Crypto Panelists Call For Clarity From US Regulators On Compliance Issuesbr>
Elastos, a decentralized infrastructure for web-based transactions, organized a gathering of industry leaders on Nov. 15 in San Franciso to discuss the future of regulations, compliance, and best practices throughout the blockchain and cryptocurrency ecosystem.
Representatives of exchanges, including 0x and HBUS, as well as compliance directors from leading blockchain projects joined to engage in a meaningful dialogue about the regulatory framework needed to foster the industry’s maturation.
Fay Li, CMO of Elastos, said compliance has become “one of the most important issues in the blockchain and cryptocurrency space. Every legitimate project wants to be compliant, but the lack of clarity on compliance standards is holding back the technological movement. Elastos has made compliance a priority and we plan to continue to lead on this important issue. The conversation we are starting today is representative of the dialogue that needs to take place across the world, and here in the United States in particular.”
The state of crypto regulation within the United States remains largely ambiguous, Li contended. With newly elected officials set to take office at the beginning of the new year, regulation around emerging tech and blockchain compliance are likely to be one of the most important points of discussion within the legislature.
Over the course of two panel discussions moderated by Chris McCann, blockchain advisor, entrepreneur, and founder of Crypto Weekly, speakers examined best practices regarding regulation of cryptocurrency and the technology behind it: blockchain. The first set of panelists discussed their work on compliance, and the future of cryptocurrency regulation. The second panel focused on what exchanges would need to do in order to be compliant and what they look for in a coin when they consider listing it.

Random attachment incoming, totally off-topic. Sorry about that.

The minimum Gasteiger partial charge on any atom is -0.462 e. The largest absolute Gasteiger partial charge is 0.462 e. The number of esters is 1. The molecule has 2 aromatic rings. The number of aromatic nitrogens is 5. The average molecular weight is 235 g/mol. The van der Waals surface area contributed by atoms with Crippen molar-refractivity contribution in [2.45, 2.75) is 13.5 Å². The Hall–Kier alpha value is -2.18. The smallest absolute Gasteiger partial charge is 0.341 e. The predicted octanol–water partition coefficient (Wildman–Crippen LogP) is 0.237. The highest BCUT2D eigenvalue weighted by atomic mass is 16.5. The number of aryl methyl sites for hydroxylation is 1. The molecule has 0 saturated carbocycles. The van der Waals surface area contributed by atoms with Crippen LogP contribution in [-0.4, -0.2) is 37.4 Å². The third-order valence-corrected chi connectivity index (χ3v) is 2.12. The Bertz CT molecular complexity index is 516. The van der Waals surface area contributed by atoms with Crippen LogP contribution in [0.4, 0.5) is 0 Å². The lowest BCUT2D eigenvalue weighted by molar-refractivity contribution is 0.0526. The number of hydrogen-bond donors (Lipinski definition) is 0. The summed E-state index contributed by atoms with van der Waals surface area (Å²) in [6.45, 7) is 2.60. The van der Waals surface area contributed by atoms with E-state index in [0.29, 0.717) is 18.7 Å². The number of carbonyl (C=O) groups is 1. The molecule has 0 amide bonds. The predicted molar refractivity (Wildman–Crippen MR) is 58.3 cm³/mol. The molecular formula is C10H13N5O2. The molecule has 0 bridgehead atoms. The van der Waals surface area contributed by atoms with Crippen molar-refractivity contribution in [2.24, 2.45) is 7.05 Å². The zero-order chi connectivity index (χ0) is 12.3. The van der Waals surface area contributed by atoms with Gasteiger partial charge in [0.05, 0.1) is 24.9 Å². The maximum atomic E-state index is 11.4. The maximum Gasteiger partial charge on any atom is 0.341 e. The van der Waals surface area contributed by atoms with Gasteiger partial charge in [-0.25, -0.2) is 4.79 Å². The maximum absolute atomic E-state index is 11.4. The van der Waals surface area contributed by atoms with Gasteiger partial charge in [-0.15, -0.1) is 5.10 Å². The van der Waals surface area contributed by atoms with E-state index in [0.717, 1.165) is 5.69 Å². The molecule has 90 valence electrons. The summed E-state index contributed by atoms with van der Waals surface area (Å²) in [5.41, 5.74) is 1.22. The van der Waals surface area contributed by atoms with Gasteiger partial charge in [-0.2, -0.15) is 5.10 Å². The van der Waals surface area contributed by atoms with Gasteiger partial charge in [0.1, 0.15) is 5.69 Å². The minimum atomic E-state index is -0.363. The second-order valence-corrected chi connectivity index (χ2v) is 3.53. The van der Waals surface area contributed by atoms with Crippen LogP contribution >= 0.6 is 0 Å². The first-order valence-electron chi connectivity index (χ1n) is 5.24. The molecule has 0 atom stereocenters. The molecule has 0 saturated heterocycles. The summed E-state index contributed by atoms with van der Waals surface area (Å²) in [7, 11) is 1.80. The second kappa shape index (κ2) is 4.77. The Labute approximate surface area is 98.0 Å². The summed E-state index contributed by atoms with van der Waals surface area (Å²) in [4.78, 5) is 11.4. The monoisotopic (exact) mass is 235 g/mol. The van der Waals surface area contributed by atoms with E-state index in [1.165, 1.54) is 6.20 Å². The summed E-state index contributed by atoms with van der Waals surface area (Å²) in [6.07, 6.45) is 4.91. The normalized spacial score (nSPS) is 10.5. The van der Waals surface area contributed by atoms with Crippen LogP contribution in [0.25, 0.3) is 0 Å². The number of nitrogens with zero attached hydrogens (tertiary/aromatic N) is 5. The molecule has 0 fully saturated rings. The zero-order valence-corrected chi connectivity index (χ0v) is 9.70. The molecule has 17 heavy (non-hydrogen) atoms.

In regards to securities and money transmitter regulation, Jason Somensatto of 0x, said, “Answers to high level taxonomy questions around securities law are going to define how the space moves forward, but from a day to day operations perspective, you have to live with uncertainty. I spend a lot of time thinking about what the best practices we can execute upon within our company are, to at least minimize risk as much as possible.”
“This whole space is new technology into old law, and so there has to be some sort of more definitive guidance from regulatory agencies. We don’t have clarity on what that clear guidance, in plain English will be — but it needs to happen,” said Hailey Lennon of Bitflyer, echoing the sentiments of speakers from Circle and HBUS.